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Douglas & Douglas Jacksonville Personal Injury Lawyer
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Here Come the Driverless Trucks


The worst thing about I-10 is the drivers.  If not for them, you could enjoy a scenic view of the Sun Belt, and there would be nothing to ruin your mood, from your starting point in Santa Monica, California all the way until you arrive home in Jacksonville.  If you are the competitive type, you might start feeling disgruntled when you realize that Texas truly deserves its reputation for being huge; Florida might be a long, skinny peninsula with a long, skinny panhandle, but Texas takes up nearly a third of your cross-country road trip.  The weather is unbeatable; if you make your road trip any time other than the summer, where terrifying thunderstorms are a daily occurrence and hurricanes are always threatening to include you in the cone, then you are likely to encounter sunny skies and clear nights all through your trip.  The Sun Belt is the ideal location for driverless trucks; even though they can’t enjoy the scenic views, they appreciate the uncomplicated driving conditions as much as you do.  Autonomous vehicle companies are currently trying out driverless trucks in traffic, and they could be coming soon to the Florida panhandle.  A Jacksonville truck accident lawyer can help you if you have been injured in an accident involving a tractor-trailer.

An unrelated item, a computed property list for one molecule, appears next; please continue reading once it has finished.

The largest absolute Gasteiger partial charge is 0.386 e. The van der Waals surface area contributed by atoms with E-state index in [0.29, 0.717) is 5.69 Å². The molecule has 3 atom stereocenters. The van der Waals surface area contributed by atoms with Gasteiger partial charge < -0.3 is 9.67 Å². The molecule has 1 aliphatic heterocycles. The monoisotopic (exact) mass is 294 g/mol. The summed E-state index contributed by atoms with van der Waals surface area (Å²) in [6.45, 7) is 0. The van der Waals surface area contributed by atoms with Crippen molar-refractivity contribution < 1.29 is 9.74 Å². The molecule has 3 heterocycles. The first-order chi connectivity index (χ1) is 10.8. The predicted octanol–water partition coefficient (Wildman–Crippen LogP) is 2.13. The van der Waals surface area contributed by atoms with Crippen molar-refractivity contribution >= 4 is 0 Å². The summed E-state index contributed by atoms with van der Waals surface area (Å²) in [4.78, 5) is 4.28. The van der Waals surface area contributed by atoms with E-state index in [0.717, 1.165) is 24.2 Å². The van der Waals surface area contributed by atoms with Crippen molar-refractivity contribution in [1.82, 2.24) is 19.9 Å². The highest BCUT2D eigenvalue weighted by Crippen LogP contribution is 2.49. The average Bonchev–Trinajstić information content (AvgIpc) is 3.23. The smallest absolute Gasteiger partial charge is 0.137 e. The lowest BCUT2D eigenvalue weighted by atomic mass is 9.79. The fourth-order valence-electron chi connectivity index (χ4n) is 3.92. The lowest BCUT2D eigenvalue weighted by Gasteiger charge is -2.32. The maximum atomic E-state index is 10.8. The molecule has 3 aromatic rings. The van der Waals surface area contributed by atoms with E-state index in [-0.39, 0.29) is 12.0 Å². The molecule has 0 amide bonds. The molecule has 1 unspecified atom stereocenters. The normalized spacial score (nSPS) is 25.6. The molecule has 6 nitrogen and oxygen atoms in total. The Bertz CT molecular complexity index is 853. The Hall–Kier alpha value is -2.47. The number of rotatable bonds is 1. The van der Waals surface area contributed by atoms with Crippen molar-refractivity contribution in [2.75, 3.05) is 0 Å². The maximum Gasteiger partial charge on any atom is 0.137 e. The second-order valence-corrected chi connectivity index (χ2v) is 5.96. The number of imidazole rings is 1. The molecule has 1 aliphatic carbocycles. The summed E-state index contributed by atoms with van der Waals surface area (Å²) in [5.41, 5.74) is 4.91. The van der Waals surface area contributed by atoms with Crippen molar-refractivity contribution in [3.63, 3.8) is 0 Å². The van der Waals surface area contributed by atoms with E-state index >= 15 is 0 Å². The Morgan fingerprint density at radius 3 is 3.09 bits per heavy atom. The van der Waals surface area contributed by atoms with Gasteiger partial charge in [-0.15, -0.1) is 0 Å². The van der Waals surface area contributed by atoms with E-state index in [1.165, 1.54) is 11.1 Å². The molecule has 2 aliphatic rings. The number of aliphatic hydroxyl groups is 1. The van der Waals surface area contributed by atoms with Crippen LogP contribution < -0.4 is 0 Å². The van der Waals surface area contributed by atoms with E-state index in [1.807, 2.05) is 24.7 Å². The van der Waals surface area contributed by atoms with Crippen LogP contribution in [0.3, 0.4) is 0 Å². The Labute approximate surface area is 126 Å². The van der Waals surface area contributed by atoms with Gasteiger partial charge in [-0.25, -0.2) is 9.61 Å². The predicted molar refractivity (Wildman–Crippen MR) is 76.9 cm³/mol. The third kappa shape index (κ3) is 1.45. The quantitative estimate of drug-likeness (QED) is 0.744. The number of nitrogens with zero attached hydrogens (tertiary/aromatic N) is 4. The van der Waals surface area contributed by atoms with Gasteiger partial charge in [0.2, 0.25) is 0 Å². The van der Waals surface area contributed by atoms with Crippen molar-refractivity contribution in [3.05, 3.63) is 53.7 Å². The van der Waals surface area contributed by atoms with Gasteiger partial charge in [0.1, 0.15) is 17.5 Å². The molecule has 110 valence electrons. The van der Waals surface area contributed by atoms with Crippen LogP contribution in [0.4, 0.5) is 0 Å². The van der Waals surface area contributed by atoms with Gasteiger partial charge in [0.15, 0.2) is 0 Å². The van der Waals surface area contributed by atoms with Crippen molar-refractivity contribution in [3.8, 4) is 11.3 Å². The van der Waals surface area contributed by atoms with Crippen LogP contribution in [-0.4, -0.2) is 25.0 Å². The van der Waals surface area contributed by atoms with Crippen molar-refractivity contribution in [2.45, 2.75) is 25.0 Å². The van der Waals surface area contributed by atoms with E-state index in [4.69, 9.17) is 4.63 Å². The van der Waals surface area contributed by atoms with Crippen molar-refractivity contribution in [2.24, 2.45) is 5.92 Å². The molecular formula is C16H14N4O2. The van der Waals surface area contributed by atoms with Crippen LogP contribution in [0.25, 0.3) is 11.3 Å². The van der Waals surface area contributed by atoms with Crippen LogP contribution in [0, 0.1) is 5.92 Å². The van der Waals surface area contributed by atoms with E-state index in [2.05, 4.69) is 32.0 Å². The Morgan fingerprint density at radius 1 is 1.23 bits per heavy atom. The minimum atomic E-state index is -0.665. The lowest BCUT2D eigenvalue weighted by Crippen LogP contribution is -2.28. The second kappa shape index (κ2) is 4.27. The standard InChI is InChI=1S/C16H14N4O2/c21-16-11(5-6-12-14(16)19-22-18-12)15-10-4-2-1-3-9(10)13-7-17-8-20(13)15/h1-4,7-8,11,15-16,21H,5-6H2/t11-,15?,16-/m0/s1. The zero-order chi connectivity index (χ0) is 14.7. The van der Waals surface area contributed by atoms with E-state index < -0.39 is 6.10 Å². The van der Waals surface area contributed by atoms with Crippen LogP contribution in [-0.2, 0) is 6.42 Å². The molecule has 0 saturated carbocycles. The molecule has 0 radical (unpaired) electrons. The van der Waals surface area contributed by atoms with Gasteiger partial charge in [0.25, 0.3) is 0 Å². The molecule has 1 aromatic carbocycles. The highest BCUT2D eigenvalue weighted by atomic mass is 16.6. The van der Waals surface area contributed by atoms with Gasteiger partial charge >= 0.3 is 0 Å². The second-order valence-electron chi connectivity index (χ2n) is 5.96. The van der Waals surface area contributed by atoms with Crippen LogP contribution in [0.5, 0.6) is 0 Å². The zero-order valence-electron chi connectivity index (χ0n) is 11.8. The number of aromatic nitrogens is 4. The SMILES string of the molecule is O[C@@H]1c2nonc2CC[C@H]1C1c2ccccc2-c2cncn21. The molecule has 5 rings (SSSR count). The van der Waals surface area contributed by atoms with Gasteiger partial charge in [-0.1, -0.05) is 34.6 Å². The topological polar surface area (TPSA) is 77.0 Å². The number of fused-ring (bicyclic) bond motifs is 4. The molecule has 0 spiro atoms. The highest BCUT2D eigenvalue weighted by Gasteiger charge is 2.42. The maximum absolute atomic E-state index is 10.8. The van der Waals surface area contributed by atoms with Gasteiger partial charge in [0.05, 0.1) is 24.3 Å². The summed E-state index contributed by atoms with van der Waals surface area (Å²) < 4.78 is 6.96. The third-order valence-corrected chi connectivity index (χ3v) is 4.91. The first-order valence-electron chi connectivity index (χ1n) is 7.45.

Is Florida Ready for Self-Driving 18-Wheelers?

Commercial trucks are capable of driving themselves; they have had this ability for years.  The trouble is in making the public feel comfortable sharing the road with them.  All spring, self-driving tractor trailers manufactured by the Pennsylvania-based company Aurora have been practicing on test tracks in Texas.  This summer, they will start transporting freight on routes that consist entirely of highways within the Lone Star State; they will transfer their freight to trucks driven by human drivers for the local delivery portion of the trip.

Each truck has at least 25 sensors connected to a computer that tells the truck when to adjust its speed or change lanes; the planned routes have a consistent speed limit of 65 miles per hour, so traffic conditions are the only reason that the trucks will need to speed up or slow down.  Based on the recent tests, the self-driving trucks can detect a human-sized obstacle in the road in the dark from even farther away than a human trucker can see a pedestrian in the truck’s headlights.  Even better, driverless trucks don’t get drowsy or angry.

Besides Aurora, other companies have started running driverless truck routes on highways, and only a few accidents have occurred; in most cases, a car struck the driverless truck from behind, and serious injuries did not result from the accident.  The rights of people injured in driverless truck accidents are the same as those of people injured in any other commercial vehicle accident.

Contact Douglas & Douglas About Truck Accident Cases

A North Florida personal injury lawyer can help you if you were injured in an accident caused by autonomous vehicle technology in a commercial truck.  Contact Douglas & Douglas in Jacksonville, Florida for a free consultation.


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